The next morning, Korach and his followers all do as Moses had instructed, and Moses and Aaron submit a fire pan of incense as well. Strangely, it is only at this point that God seems to take notice of this rebellion. God’s reaction is rather harsh, telling Moses and Aaron to “separate yourselves from this community that I may annihilate them this instant (Num. 16:21)!” Moses and Aaron respond to this by falling on their faces and petitioning God not to punish the entire community for the sins a minority of the individuals. God relents, instead having Moses and Aaron order the rest of the Israelites to separate themselves from Korach’s followers. Then God makes the ground open up and swallow Korach, his followers, and all of their possessions. It is the actions of Moses and Aaron in this section that show us exactly why God chose to speak to the community through them instead of Korach or any of those who joined with him.

This incident comes shortly after God finally gets fed up with the Israelites constant rebellion and decrees that this entire generation shall die out in the desert and only their children shall set foot in the Promised Land. And now here are the Israelites rebelling yet again. Moses has devised a plan to hopefully quell the rebellion before God needs to intercede, but worries that he has already pleaded for the Israelites so many times that God will not listen anymore. God’s response is not recorded because God’s lack of response is approval for Moses to go ahead with his plan.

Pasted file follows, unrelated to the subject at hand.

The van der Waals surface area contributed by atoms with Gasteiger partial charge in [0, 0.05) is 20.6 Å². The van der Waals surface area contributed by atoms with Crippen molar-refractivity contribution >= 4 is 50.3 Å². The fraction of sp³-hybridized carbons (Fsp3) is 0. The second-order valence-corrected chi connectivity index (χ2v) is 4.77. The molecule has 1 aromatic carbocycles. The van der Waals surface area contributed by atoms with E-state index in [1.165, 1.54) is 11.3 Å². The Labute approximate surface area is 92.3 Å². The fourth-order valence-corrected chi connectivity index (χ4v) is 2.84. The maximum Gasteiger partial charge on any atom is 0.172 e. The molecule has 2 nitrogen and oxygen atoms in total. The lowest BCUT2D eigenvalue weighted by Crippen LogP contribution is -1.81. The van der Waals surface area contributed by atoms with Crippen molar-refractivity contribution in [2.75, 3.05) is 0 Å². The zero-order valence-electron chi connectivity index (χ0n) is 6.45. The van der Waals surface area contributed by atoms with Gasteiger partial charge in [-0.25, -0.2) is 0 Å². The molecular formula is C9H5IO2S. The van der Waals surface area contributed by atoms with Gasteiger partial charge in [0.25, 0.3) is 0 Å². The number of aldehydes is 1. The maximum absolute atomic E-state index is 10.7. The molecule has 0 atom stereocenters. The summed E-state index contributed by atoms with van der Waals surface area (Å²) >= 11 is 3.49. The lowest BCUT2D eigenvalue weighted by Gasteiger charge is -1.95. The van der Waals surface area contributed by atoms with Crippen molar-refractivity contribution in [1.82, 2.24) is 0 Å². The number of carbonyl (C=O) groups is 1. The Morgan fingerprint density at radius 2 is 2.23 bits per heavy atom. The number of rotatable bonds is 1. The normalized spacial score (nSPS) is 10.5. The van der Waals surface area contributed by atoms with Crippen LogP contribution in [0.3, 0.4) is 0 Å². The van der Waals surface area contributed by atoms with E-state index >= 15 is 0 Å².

The challenge of offering up an incense offering to God is one that is rife with symbolism. The incense offering was only offered by the priests or used to inaugurate the Tabernacle or a new High Priest. If anyone else used it- or even created a facsimile of it- that person would be spiritually removed from the Jewish People. By instructing them to offer the incense, Moses was asking them to do something that Korach and his compatriots, being chieftains and learned men, would know was strictly forbidden.

The incense offering was made from a mixture of many different fragrances to represent the many different types of individuals who comprise the Jewish People. Only when all are mixed together can the desired aroma be achieved. This aroma was offered to God on behalf of all of the Jewish People, and was used to inaugurate the High Priest, who would represent them before God on Yom Kippur. Two of the ingredients in the incense were fragrant cinnamon and fragrant cane, at exactly 250 weights of each: The same as the number of followers Korach had. Moses hoped that sending them home with instructions to offer the incense tomorrow, giving them a day to think about, would make them think of these connections and would remind them that they each already have their own special connection with God; that there is no need for them to desire the specific role played by Moses and Aaron as God’s voice to the Israelites, and thus they would hopefully not show up in the morning to offer the forbidden incense offering in an attempt to claim it.